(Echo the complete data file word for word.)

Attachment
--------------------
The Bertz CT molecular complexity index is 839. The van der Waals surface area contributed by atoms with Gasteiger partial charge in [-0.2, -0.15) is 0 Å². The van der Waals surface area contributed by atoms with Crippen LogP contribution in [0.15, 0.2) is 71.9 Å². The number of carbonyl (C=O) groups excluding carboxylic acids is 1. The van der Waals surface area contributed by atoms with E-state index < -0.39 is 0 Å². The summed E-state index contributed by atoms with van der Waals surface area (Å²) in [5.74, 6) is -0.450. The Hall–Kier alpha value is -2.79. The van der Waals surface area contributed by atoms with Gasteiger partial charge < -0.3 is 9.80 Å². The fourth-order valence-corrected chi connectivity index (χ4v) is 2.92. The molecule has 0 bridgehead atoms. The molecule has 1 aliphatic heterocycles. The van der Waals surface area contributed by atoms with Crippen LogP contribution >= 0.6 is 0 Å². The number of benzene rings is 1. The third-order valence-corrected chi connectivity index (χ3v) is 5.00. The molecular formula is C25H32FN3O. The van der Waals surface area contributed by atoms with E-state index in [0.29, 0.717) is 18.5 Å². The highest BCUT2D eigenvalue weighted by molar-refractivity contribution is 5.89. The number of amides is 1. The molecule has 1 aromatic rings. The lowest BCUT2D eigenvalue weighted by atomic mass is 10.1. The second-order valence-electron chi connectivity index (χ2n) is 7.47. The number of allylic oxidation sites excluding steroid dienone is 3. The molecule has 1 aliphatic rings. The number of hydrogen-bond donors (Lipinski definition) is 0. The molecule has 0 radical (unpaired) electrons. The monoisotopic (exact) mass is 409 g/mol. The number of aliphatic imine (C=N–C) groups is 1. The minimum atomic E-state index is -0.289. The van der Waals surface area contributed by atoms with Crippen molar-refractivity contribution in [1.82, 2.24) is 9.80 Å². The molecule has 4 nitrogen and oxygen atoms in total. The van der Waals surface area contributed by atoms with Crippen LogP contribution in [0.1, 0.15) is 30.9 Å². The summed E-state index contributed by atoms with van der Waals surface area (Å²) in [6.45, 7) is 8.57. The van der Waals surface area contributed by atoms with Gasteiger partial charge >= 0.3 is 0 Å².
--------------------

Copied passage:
The Bertz CT molecular complexity index is 839. The van der Waals surface area contributed by atoms with Gasteiger partial charge in [-0.2, -0.15) is 0 Å². The van der Waals surface area contributed by atoms with Crippen LogP contribution in [0.15, 0.2) is 71.9 Å². The number of carbonyl (C=O) groups excluding carboxylic acids is 1. The van der Waals surface area contributed by atoms with E-state index < -0.39 is 0 Å². The summed E-state index contributed by atoms with van der Waals surface area (Å²) in [5.74, 6) is -0.450. The Hall–Kier alpha value is -2.79. The van der Waals surface area contributed by atoms with Gasteiger partial charge < -0.3 is 9.80 Å². The fourth-order valence-corrected chi connectivity index (χ4v) is 2.92. The molecule has 0 bridgehead atoms. The molecule has 1 aliphatic heterocycles. The van der Waals surface area contributed by atoms with Crippen LogP contribution >= 0.6 is 0 Å². The number of benzene rings is 1. The third-order valence-corrected chi connectivity index (χ3v) is 5.00. The molecular formula is C25H32FN3O. The van der Waals surface area contributed by atoms with E-state index in [0.29, 0.717) is 18.5 Å². The highest BCUT2D eigenvalue weighted by molar-refractivity contribution is 5.89. The number of amides is 1. The molecule has 1 aromatic rings. The lowest BCUT2D eigenvalue weighted by atomic mass is 10.1. The second-order valence-electron chi connectivity index (χ2n) is 7.47. The number of allylic oxidation sites excluding steroid dienone is 3. The molecule has 1 aliphatic rings. The number of hydrogen-bond donors (Lipinski definition) is 0. The molecule has 0 radical (unpaired) electrons. The monoisotopic (exact) mass is 409 g/mol. The number of aliphatic imine (C=N–C) groups is 1. The minimum atomic E-state index is -0.289. The van der Waals surface area contributed by atoms with Crippen molar-refractivity contribution in [1.82, 2.24) is 9.80 Å². The molecule has 4 nitrogen and oxygen atoms in total. The van der Waals surface area contributed by atoms with Crippen LogP contribution in [0.1, 0.15) is 30.9 Å². The summed E-state index contributed by atoms with van der Waals surface area (Å²) in [6.45, 7) is 8.57. The van der Waals surface area contributed by atoms with Gasteiger partial charge >= 0.3 is 0 Å².